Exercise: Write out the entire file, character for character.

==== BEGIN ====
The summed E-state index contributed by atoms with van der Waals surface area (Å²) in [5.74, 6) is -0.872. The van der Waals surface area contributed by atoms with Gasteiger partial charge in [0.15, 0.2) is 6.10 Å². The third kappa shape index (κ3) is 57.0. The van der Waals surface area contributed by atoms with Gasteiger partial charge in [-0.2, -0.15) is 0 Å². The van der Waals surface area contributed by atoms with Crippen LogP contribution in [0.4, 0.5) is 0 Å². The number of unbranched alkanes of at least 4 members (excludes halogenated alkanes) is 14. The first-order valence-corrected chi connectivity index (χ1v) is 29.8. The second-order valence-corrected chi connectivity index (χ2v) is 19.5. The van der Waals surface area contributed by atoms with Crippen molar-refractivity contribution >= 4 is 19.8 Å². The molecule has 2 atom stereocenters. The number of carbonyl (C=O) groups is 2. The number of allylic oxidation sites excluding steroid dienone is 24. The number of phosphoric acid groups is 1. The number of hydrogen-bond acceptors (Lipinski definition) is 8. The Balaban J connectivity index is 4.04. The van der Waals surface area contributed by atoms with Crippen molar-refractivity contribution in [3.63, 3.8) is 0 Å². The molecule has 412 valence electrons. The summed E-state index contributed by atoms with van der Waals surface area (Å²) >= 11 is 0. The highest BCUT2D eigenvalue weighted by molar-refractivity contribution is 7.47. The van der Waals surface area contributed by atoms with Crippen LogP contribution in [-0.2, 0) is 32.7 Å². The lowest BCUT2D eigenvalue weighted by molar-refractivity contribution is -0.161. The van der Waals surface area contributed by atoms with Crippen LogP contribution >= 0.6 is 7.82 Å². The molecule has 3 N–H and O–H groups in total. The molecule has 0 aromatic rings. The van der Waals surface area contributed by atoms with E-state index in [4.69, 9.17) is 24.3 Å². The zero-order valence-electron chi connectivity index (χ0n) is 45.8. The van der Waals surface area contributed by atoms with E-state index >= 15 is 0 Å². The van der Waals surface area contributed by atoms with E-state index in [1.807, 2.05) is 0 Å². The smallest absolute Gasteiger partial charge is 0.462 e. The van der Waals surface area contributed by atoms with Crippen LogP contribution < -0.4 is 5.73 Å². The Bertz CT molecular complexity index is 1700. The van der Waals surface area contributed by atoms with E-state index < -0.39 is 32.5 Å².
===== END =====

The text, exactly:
The summed E-state index contributed by atoms with van der Waals surface area (Å²) in [5.74, 6) is -0.872. The van der Waals surface area contributed by atoms with Gasteiger partial charge in [0.15, 0.2) is 6.10 Å². The third kappa shape index (κ3) is 57.0. The van der Waals surface area contributed by atoms with Gasteiger partial charge in [-0.2, -0.15) is 0 Å². The van der Waals surface area contributed by atoms with Crippen LogP contribution in [0.4, 0.5) is 0 Å². The number of unbranched alkanes of at least 4 members (excludes halogenated alkanes) is 14. The first-order valence-corrected chi connectivity index (χ1v) is 29.8. The second-order valence-corrected chi connectivity index (χ2v) is 19.5. The van der Waals surface area contributed by atoms with Crippen molar-refractivity contribution >= 4 is 19.8 Å². The molecule has 2 atom stereocenters. The number of carbonyl (C=O) groups is 2. The number of allylic oxidation sites excluding steroid dienone is 24. The number of phosphoric acid groups is 1. The number of hydrogen-bond acceptors (Lipinski definition) is 8. The Balaban J connectivity index is 4.04. The van der Waals surface area contributed by atoms with Crippen molar-refractivity contribution in [3.63, 3.8) is 0 Å². The molecule has 412 valence electrons. The summed E-state index contributed by atoms with van der Waals surface area (Å²) >= 11 is 0. The highest BCUT2D eigenvalue weighted by molar-refractivity contribution is 7.47. The van der Waals surface area contributed by atoms with Crippen LogP contribution in [-0.2, 0) is 32.7 Å². The lowest BCUT2D eigenvalue weighted by molar-refractivity contribution is -0.161. The van der Waals surface area contributed by atoms with Crippen LogP contribution >= 0.6 is 7.82 Å². The molecule has 3 N–H and O–H groups in total. The molecule has 0 aromatic rings. The van der Waals surface area contributed by atoms with E-state index in [4.69, 9.17) is 24.3 Å². The zero-order valence-electron chi connectivity index (χ0n) is 45.8. The van der Waals surface area contributed by atoms with E-state index >= 15 is 0 Å². The van der Waals surface area contributed by atoms with E-state index in [1.807, 2.05) is 0 Å². The smallest absolute Gasteiger partial charge is 0.462 e. The van der Waals surface area contributed by atoms with Crippen LogP contribution < -0.4 is 5.73 Å². The Bertz CT molecular complexity index is 1700. The van der Waals surface area contributed by atoms with E-state index < -0.39 is 32.5 Å².